The last question from the ACRL Conference that I’m going to look at as part of this ongoing series is one about the dispositions from the Framework and if there might be a relationship between these and the idea that research is contextual in nature.
First, I have to admit that the dispositions are probably the part of the Framework that I’ve paid the least amount of attention to. I imagine that I’m not alone in this since the knowledge practices more closely resemble learning outcomes while the dispositions reflect attitudes and habits of mind that seem a lot harder to influence (or measure) as an educator. So trying to answer this question gave me an excuse to take a closer look.
What I noticed was that a lot of the dispositions that the Framework describes are about openness. They can all basically be summed up as “a learner developing in their information literacy abilities recognizes that the journey toward information literacy is ongoing.” I would add that, due to constant changes in how people share, access, find, and use information, the journey toward information literacy is not only ongoing but possibly also never-ending. It’s never finished. There may come a point where you, as a learner, meet the learning outcomes of a particular information literacy instruction but there is never really a point at which you can once and for all be labeled “information literate.” We are all always developing in our information literacy abilities.
This makes me think of something that comes up a lot in the two meditation apps I’ve tried, Calm and Headspace, which is called the beginner’s mindset. The beginner’s mindset is where you approach everything with the same curiosity and openness as you would if you were new to it, even if you’re actually quite advanced. There’s a quote that “in the beginner’s mind, there are many possibilities; in the expert’s mind, there are few.” I think the dispositions in the Framework to some extent reflect the need for a beginner’s mindset even if you’re an experienced researcher.
In their article “The Novice as Expert: Writing the Freshman Year,” Nancy Sommers and Laura Saltz discovered that first year students who approach college-level writing with a beginner’s mindset do better than students who come to it with more closed minds. These students may already be skilled writers but they’re able to recognize that college-level writing is new to them, something they are still learning, which helps them be successful with that type of writing.
I’ve said before that I think one of the challenges of information literacy instruction is that students come to it believing they already know what they need to know to be effective in the type of research they are being asked to do. In relation to the beginner’s mindset, it’s almost like they are beginners who view themselves as experts. Or even if they don’t view themselves as experts, they don’t want to admit their lack of knowledge to others because it could potentially be embarrassing. What if everyone else already knows this? What if their peers laugh at them for not knowing? What if their professor gives them a bad grade?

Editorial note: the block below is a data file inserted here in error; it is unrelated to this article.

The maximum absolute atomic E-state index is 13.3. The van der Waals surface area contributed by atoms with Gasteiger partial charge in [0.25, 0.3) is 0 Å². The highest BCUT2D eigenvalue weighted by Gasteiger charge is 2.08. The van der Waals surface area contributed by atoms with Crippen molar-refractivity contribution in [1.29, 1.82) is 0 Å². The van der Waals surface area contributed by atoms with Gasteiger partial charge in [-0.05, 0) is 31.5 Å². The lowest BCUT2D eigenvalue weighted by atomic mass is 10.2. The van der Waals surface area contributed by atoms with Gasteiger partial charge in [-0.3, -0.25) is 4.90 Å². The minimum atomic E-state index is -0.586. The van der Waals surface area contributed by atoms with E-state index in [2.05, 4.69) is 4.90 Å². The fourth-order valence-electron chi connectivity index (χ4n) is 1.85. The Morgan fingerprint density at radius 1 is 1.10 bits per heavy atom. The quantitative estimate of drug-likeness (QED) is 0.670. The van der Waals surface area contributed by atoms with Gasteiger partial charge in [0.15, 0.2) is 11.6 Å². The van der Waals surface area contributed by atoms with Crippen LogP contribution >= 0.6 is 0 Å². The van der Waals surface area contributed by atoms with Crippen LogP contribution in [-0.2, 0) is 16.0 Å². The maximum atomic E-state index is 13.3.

I think teaching the contextual nature of research would create a space where it’s okay for students to adopt a beginner’s mindset because it places value on what they already know and the experience they already have while showing them that there is more to learn. And there always will be. Like with writing, you never stop learning how to do research because every time you do it, your goals and motivations are going to be different.
Of course, in order to do this effectively, we as information literacy instructors also need to be okay with the idea that learning information literacy is an ongoing, lifelong process. On the one hand, we have room to do that since the dispositions described by the Framework more or less portray it that way. On the other, higher education isn’t about the journey, it’s about the destination, aka assessment. The need to assess learning is especially urgent for information literacy instructors who constantly need to prove the value of what they teach while, in many cases, only being allowed to teach it in the space of a single, short instruction session. Which, again, is probably why the knowledge practices in the Framework tend to get more attention than the dispositions.
But I’m glad the dispositions are there. I’m glad they don’t try to define what an information literate person is, only what someone who is developing their information literacy abilities might do or what mindset they might have because this is an area where we should always be learning, always be developing. Even those of us who consider ourselves experts.
And our students need to know that.